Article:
Canada: Changes To Canadian Patent Law

On October 30, 2019, the final stage of the new Canadian Patent Law will come into force. There will be many changes to Canadian Patent Law and practice. 

Highlights include: 

  • elimination of as of right, late Patent Cooperation Treaty (PCT) National Entry into Canada, where national entries in the 30 to 42 month period will only be accepted if the delay is unintentional;
  • new provisions relating to priority claims, including the requirement to file certified copies where they haven't already been filed in the PCT, the opportunity to restore a priority claim and to add omitted content based on a priority application;
  • introduction of a "due care" assessment for reinstatement of abandoned applications;
  • shorter periods for requesting examination and for responding to Patent Office notices and requisitions;
  • improved amendment after allowance process; and
  • easier processes regarding transfers of ownership. 

PCT National Entry and Regular Filings in Canada

The upcoming amendments will change some filing requirements:

"Unintentional" Standard Applied for Late National Entry 

The as of right, late PCT National Entry into Canada will no longer be available. Instead, for PCT applications filed after October 29, 2019, if the Request for Canadian National Entry is not made by the 30-month deadline, late National Entry will only be possible if, in the following 12 months the Entry is requested along with a request for reinstatement of rights, a statement that the failure to file within the 30-month period was unintentional and the filing and reinstatement fees.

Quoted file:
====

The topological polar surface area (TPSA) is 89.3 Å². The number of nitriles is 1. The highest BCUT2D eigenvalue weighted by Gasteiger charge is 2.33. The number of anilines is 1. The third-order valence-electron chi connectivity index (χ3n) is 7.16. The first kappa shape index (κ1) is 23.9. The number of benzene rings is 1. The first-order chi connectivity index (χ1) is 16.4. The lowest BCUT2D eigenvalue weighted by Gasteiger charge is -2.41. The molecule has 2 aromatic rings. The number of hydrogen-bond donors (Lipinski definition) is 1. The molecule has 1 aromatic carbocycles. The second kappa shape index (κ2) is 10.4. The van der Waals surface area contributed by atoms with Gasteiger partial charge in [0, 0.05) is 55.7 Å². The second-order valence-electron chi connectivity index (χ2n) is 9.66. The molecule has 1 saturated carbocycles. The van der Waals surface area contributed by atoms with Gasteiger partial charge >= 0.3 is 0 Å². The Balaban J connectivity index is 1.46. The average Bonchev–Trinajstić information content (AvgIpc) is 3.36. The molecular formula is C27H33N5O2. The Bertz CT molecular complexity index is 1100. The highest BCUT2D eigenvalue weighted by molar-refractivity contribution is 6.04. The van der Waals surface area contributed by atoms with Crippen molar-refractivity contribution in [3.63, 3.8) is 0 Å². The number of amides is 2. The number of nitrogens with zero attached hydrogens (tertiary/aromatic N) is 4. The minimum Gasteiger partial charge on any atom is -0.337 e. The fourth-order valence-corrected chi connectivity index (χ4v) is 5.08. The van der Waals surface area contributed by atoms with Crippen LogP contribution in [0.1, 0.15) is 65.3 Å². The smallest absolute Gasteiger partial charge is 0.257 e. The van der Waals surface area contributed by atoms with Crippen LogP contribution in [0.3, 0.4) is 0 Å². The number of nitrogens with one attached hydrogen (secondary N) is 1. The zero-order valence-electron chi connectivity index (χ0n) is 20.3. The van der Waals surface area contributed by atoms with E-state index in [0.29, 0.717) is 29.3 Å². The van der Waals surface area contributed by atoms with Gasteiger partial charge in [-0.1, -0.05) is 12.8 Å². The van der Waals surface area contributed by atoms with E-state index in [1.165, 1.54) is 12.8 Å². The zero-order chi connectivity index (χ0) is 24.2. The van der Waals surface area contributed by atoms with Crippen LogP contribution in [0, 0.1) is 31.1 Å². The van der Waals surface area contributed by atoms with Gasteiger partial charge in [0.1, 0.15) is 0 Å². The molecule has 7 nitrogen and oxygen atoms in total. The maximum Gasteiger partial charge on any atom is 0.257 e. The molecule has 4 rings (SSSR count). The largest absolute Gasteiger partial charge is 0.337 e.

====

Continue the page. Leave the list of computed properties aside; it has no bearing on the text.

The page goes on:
Translations 

The new rules introduce a number of important changes regarding the filing of translations, if the patent application to be filed is not already in English or French.  

The rules introduce differences between PCT and regular filings regarding the need for a translation. Specifically, Canadian PCT National Entry requires the translation to be filed before 30 months from the PCT priority date. However, after October 29, 2019, a regular patent application can be filed in a language other than English or French, provided a translation is filed shortly thereafter.

Regardless of whether the application is directly filed to Canada or through the PCT, the Canadian Office will only permit amendments that can be reasonably inferred from both the original language application and the translation. 

Certified Copy of the Priority Document 

For applications filed after October 29, 2019, a certified copy of the priority document will have to be filed or made available through World Intellectual Property Organization Digital Access Service at the time of PCT National Entry or, if a regular application, by the later of 16 months from the earliest of the priority date claimed or 4 months from the Canadian filing date. This requirement does not apply if the priority document is a previously filed Canadian patent application.

Restoration of Priority

For applications filed after October 29, 2019, it will be possible to request restoration of priority rights, thus allowing applications to be filed later than 12 months priority period after the filing date of a priority application, provided that certain requirements are met. For regular filings, the application must be filed and the request must be made within 14 months of the earliest priority date, and the failure to meet the 12 priority period filing deadline must have been unintentional. For PCT applications, a request made during the international phase will be effective in Canada. For PCT applications, the request can also be made within one month after national phase entry, but the failure to meet the 12 month priority period filing deadline must have been unintentional.